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I have a scenario, where I have though optimized the query, but don't understand on what basis the query optimizer choses to use a particular index. I am running the following query.

    SELECT r.review_id FROM game_reviews r
    INNER JOIN game_subchannel gs ON r.game_id = gs.game_id
    WHERE gs.subchannel_id=4

My table game_subchannel is a relationship table that maps game_id to subchannel_id. Initially I had a multiple column index game_subchannel_idx on game_id and subchannel_id columns. The index cardinality for both these columns is 4547, i.e. the number of rows in the table. When I did EXPLAIN on the query with only game_subchannel_idx in place, it would show 3411 rows and using where, using index in the Extra column, which as I have read means that it's doing a full index scan & and not utilizing the index as I would ideally like it to.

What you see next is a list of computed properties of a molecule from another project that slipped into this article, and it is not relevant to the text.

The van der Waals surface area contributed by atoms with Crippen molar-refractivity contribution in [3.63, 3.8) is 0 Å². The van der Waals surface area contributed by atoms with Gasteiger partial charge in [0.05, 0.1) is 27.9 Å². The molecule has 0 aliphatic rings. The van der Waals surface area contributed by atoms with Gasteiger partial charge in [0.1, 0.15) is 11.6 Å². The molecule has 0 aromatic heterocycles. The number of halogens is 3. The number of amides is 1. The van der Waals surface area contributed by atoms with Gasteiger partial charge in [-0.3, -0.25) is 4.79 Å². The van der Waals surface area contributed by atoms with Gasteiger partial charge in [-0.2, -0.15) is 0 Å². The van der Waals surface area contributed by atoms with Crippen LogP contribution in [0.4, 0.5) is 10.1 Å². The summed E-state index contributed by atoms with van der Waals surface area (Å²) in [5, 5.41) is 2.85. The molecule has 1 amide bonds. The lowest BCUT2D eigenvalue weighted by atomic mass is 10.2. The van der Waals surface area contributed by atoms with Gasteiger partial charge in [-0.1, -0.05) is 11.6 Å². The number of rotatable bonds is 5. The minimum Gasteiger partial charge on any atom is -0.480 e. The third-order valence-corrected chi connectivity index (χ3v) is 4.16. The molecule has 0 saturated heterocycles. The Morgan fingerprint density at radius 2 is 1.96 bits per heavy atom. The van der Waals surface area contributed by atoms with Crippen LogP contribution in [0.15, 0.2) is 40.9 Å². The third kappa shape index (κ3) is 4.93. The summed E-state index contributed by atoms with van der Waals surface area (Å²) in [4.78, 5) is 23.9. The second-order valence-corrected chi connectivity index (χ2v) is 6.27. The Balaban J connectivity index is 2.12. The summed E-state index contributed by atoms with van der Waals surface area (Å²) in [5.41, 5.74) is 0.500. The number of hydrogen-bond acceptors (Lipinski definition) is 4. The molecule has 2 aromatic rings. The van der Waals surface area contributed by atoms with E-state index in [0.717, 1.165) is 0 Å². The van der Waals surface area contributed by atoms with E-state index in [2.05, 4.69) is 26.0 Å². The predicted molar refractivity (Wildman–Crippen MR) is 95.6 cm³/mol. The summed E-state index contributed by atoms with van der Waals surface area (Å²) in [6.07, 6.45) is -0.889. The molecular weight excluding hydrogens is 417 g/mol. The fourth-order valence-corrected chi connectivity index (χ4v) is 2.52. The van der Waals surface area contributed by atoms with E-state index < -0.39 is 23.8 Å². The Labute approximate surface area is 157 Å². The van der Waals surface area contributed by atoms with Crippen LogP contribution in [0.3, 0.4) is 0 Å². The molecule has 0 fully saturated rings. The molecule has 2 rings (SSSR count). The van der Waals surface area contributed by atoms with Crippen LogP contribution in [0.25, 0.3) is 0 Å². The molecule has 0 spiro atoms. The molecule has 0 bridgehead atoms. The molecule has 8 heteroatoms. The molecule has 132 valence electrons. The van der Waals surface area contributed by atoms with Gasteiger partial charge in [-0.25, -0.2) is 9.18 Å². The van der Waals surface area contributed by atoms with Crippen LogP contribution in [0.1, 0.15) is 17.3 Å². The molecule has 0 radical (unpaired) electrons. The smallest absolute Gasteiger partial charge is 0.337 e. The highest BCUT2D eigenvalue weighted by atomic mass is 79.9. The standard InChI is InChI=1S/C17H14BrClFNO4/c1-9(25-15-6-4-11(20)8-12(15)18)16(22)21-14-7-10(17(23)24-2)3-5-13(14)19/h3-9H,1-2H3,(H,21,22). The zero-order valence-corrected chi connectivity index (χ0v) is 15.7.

My question here for the first case is that why is MySQL not using the game_subchannel_idx to single out rows based on the given condition?, i.e. why looking at 3411 rows? My understanding is that it should have a narrow set of rows to look at. And hence why is it doing a full index scan?

Later on what I did is create a new single column index subchannel_idx only on the subchannel_id column. The index cardinality here is 32. Now when I do EXPLAIN on this query, it shows both index in 'possible keys' column and subchannel_idx in key column. And 645 in the rows column. And the Extra column is empty. So apparently I have now optimized the query, i.e. 3411 vs 645. But I don't understand the process, there's a lot of confusion. My question for the second case is why does MySQL prefer subchannel_idx over game_subchannel_idx, even though the former has a very low cardinality? What I have read is that MySQL usually prefers indexes with higher cardinality.

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